Advanced Custom Fields (ACF) allows you to add a WYSIWYG field, like the WordPress visual editor, as a custom field on your pages or posts. When you’re editing this field in the backend, you can apply formatting and styles as you normally would in the post editor.
When you come to output the field, however, you may find that if you’re using
get_post_meta to look it up, any special formatting you’ve applied may be gone.
To get around this issue, I like to create a new filter called
meta_content which we can apply to our custom post field. The idea here is that we utilize all of the functionality normally applied with the
the_content filter to present our Wysiwyg field properly. Adding the following code to your functions file or plugin will make this filter available for use in your template files.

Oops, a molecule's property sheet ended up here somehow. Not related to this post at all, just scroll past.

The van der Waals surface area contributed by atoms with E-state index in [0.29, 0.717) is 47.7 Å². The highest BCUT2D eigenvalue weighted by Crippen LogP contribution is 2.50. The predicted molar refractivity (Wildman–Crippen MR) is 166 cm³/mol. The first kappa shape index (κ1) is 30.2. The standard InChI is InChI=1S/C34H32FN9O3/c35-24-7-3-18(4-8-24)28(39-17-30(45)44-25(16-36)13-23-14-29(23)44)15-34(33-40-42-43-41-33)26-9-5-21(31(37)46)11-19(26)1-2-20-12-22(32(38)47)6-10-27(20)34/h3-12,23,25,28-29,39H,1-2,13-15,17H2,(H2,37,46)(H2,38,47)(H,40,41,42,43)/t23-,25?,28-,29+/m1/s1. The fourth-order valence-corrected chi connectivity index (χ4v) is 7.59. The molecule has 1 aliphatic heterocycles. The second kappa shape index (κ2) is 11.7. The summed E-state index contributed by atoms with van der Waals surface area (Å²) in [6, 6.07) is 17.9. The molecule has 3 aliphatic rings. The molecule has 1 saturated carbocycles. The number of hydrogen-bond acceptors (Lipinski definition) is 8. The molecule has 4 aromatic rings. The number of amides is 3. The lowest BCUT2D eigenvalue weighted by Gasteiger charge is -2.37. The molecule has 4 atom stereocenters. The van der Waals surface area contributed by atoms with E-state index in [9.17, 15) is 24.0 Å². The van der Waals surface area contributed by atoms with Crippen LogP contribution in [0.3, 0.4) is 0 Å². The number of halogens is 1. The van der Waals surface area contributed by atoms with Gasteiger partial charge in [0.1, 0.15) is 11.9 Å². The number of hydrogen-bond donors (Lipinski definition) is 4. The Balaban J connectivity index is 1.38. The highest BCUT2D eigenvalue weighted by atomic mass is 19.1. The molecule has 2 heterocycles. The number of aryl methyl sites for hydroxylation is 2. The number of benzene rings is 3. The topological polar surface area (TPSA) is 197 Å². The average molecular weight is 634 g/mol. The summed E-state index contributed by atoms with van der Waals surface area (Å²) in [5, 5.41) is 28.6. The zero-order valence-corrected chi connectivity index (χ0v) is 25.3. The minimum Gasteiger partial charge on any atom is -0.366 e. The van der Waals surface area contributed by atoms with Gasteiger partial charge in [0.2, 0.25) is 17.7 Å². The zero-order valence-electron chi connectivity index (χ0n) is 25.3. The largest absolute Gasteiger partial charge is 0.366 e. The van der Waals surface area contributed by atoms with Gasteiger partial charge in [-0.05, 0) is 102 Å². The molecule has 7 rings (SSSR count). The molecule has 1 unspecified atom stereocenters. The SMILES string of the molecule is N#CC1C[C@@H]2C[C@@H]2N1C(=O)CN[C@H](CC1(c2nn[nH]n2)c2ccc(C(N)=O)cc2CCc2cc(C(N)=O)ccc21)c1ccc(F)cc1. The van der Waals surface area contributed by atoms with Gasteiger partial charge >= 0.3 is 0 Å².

|* Create new 'meta_content` filter.|
|* Recreate the default filters applied to `the_content`,|
|* so content retrieved using `get_post_meta` can be|
|* formatted in the same way.|
|add_filter( 'meta_content', 'wptexturize' );|
|add_filter( 'meta_content', 'convert_smilies' );|
|add_filter( 'meta_content', 'convert_chars' );|
|add_filter( 'meta_content', 'wpautop' );|
|add_filter( 'meta_content', 'shortcode_unautop' );|
|add_filter( 'meta_content', 'prepend_attachment' );|
From there on, you can look up your custom field as normal, using:
$field = get_post_meta( get_the_ID(), 'field_name', true );
And then when you want to output it, simply apply our filter, like so:
echo apply_filters( 'meta_content', wp_kses_post( $field ) );
This means we can use the same filter throughout our theme or plugin files, and can also add or remove the filters we don’t need. For example, if you normally disable emoji support (as I do on most new sites), then you can simply remove the call to
add_filter( 'meta_content', 'convert_smilies' );.
** Updated on July 6th 2017 to correctly escape our field content before output using
wp_kses_post. Thanks to Mark Wilkinson for suggesting this edit.